The new Saint Index© survey on U.S. attitudes toward real estate development finds the world’s largest retailer is no longer alone as the retail project Americans most oppose for their community.
Wal-Mart fell into a tie with a mall or large shopping center as the most opposed retail development project, reports Steve Shepherd, vice president and director of communications for The Saint Consulting Group.
Of 1,000 adults interviewed nationwide for the survey on attitudes about real estate development projects, 56 percent said they oppose a Wal-Mart development in their hometown — the lowest level of opposition in four years of Saint Index© surveys.
Two years ago, 68 percent of Americans said they’d oppose a local Wal-Mart project. Meanwhile, opposition to a local mall or large shopping center project fell slightly in the new results, from 58 percent a year earlier. Download SAINT INDEX 09Opposi#771F48 for a chart detailing public opposition to different types of development.
Whether America’s Not In My Back Yard (NIMBY) activists actually are losing enthusiasm for fighting their most-hated retail enemy isn’t a sure bet, according to Patrick Fox, president of The Saint Consulting Group.
In an interview with Forbes.com, Fox cautioned against reading too much into the numbers, saying that people who support a Wal-Mart in theory can change their tune when one is actually proposed for their neighborhood.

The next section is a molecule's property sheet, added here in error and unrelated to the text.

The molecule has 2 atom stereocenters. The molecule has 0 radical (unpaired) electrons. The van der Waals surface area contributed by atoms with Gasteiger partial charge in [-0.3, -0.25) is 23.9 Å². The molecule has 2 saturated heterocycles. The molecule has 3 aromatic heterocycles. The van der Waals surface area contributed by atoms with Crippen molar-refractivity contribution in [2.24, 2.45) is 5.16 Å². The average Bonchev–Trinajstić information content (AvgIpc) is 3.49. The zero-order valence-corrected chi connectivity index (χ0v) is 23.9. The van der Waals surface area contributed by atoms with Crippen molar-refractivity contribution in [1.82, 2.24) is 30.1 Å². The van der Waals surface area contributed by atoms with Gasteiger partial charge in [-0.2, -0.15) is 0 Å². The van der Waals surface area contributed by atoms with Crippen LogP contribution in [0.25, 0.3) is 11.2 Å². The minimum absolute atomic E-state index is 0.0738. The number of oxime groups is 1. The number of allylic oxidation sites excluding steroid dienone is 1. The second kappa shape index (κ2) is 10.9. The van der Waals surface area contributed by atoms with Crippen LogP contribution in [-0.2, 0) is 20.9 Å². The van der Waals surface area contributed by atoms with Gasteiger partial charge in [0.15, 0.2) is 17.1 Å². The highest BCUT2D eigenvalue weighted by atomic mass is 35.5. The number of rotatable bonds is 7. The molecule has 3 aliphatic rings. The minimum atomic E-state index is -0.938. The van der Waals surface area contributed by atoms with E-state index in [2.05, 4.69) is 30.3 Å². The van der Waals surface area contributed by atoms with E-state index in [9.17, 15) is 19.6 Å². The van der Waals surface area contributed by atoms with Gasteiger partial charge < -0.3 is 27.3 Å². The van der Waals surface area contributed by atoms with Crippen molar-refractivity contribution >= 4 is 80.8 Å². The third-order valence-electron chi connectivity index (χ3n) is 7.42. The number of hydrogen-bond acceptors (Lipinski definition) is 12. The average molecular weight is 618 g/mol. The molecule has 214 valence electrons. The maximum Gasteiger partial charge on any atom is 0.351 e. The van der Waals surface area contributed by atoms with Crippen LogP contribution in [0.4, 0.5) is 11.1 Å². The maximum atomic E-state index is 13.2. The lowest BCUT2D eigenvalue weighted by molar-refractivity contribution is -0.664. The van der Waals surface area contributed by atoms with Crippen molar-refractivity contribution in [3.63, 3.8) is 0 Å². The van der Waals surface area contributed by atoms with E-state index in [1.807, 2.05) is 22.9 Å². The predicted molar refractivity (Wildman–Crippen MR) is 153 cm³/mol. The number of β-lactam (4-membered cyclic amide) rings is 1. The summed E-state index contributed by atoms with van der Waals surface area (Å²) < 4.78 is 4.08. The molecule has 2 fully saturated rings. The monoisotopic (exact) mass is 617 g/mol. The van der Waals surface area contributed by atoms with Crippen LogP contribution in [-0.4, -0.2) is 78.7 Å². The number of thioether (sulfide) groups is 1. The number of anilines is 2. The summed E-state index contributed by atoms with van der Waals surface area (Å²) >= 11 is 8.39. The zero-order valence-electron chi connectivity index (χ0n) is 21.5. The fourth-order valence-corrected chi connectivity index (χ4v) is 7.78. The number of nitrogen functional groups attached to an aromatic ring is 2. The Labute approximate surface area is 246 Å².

And U.S. anti-sprawl activist Al Norman told Forbes.com that community resistance to Wal-Mart has spiked sharply, not dropped.
Landfills (78%) are the most-opposed type of local development project, followed by a casino (77%) and an aggregate quarry (62%), according to the new Saint Index©.
Fifty-nine percent of Americans say they are more likely to support new commercial projects in their hometown given the current economic situation.
Not In My Back Yard (NIMBY) attitudes remain strong, however, with 74 percent of adults opposed to new development in their community.
‘’Twenty years of media reports chronicling community opposition to real estate projects such as big box stores have changed attitudes, and residents today believe you can fight development and win,’’ said P. Michael Saint, CEO of The Saint Consulting Group, which conducts the Saint Index© in the United States, Canada and United Kingdom to track attitudes about development and spotlight who actively opposes and supports real-estate related projects and why.
One in five American families have actively opposed a development project, the fourth annual Saint Index© found.
Asked what type of development project they’d most like to see in their community, one in three Americans (31%) said, “none” — by far the most common response.
“The influence of the recession on people’s willingness to support local development shows NIMBYism isn’t a totally knee-jerk response. It is possible to overcome,” Fox, the Saint Consulting president, said. “The problem for developers is that even good projects draw fierce opposition if neighbors are convinced their own property values will be hurt — and the politicians who decide what gets built listen to voters who elect them.”